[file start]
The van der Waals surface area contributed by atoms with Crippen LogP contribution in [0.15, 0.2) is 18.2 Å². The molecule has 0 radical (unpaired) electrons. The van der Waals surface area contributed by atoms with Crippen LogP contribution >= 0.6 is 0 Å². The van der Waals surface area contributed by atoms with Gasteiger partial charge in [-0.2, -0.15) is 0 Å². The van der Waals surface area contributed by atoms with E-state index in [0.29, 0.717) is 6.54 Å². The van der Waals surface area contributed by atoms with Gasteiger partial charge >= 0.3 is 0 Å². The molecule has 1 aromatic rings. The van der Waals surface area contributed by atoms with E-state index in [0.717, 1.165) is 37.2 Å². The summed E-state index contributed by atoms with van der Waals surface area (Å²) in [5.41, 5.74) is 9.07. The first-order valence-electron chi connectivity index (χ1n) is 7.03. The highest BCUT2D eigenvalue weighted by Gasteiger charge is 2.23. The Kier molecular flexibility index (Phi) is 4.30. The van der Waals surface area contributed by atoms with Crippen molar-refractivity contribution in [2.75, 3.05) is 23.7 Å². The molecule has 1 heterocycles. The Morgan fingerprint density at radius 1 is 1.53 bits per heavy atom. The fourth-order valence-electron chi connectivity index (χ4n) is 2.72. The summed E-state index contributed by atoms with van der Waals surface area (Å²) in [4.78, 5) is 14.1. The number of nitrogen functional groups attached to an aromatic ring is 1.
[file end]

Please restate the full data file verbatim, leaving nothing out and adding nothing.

The van der Waals surface area contributed by atoms with Crippen LogP contribution in [0.15, 0.2) is 18.2 Å². The molecule has 0 radical (unpaired) electrons. The van der Waals surface area contributed by atoms with Crippen LogP contribution >= 0.6 is 0 Å². The van der Waals surface area contributed by atoms with Gasteiger partial charge in [-0.2, -0.15) is 0 Å². The van der Waals surface area contributed by atoms with E-state index in [0.29, 0.717) is 6.54 Å². The van der Waals surface area contributed by atoms with Gasteiger partial charge >= 0.3 is 0 Å². The molecule has 1 aromatic rings. The van der Waals surface area contributed by atoms with E-state index in [0.717, 1.165) is 37.2 Å². The summed E-state index contributed by atoms with van der Waals surface area (Å²) in [5.41, 5.74) is 9.07. The first-order valence-electron chi connectivity index (χ1n) is 7.03. The highest BCUT2D eigenvalue weighted by Gasteiger charge is 2.23. The Kier molecular flexibility index (Phi) is 4.30. The van der Waals surface area contributed by atoms with Crippen molar-refractivity contribution in [2.75, 3.05) is 23.7 Å². The molecule has 1 heterocycles. The Morgan fingerprint density at radius 1 is 1.53 bits per heavy atom. The fourth-order valence-electron chi connectivity index (χ4n) is 2.72. The summed E-state index contributed by atoms with van der Waals surface area (Å²) in [4.78, 5) is 14.1. The number of nitrogen functional groups attached to an aromatic ring is 1.